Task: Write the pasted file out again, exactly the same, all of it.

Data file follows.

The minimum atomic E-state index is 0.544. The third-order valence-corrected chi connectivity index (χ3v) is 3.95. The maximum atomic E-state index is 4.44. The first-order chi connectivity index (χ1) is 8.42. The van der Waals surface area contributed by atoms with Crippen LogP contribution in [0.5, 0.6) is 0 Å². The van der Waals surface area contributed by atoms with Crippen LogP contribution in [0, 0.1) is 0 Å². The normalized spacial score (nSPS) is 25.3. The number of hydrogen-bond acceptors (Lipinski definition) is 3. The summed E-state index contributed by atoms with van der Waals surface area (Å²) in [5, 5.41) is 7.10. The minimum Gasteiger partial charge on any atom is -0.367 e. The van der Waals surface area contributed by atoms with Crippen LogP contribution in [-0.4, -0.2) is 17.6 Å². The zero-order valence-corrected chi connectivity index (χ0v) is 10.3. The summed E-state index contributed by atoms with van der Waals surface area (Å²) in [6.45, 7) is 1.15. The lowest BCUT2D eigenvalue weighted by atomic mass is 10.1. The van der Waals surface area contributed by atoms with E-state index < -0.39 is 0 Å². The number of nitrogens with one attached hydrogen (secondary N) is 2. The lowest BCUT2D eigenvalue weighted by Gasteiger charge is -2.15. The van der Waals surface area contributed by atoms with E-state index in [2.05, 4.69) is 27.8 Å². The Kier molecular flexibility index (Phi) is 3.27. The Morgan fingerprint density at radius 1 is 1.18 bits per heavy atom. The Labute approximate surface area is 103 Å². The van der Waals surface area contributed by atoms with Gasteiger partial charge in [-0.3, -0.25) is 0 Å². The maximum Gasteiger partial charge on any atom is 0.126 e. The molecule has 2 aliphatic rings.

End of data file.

The minimum atomic E-state index is 0.544. The third-order valence-corrected chi connectivity index (χ3v) is 3.95. The maximum atomic E-state index is 4.44. The first-order chi connectivity index (χ1) is 8.42. The van der Waals surface area contributed by atoms with Crippen LogP contribution in [0.5, 0.6) is 0 Å². The van der Waals surface area contributed by atoms with Crippen LogP contribution in [0, 0.1) is 0 Å². The normalized spacial score (nSPS) is 25.3. The number of hydrogen-bond acceptors (Lipinski definition) is 3. The summed E-state index contributed by atoms with van der Waals surface area (Å²) in [5, 5.41) is 7.10. The minimum Gasteiger partial charge on any atom is -0.367 e. The van der Waals surface area contributed by atoms with Crippen LogP contribution in [-0.4, -0.2) is 17.6 Å². The zero-order valence-corrected chi connectivity index (χ0v) is 10.3. The summed E-state index contributed by atoms with van der Waals surface area (Å²) in [6.45, 7) is 1.15. The lowest BCUT2D eigenvalue weighted by atomic mass is 10.1. The van der Waals surface area contributed by atoms with E-state index < -0.39 is 0 Å². The number of nitrogens with one attached hydrogen (secondary N) is 2. The lowest BCUT2D eigenvalue weighted by Gasteiger charge is -2.15. The van der Waals surface area contributed by atoms with E-state index in [2.05, 4.69) is 27.8 Å². The Kier molecular flexibility index (Phi) is 3.27. The Morgan fingerprint density at radius 1 is 1.18 bits per heavy atom. The Labute approximate surface area is 103 Å². The van der Waals surface area contributed by atoms with Gasteiger partial charge in [-0.3, -0.25) is 0 Å². The maximum Gasteiger partial charge on any atom is 0.126 e. The molecule has 2 aliphatic rings.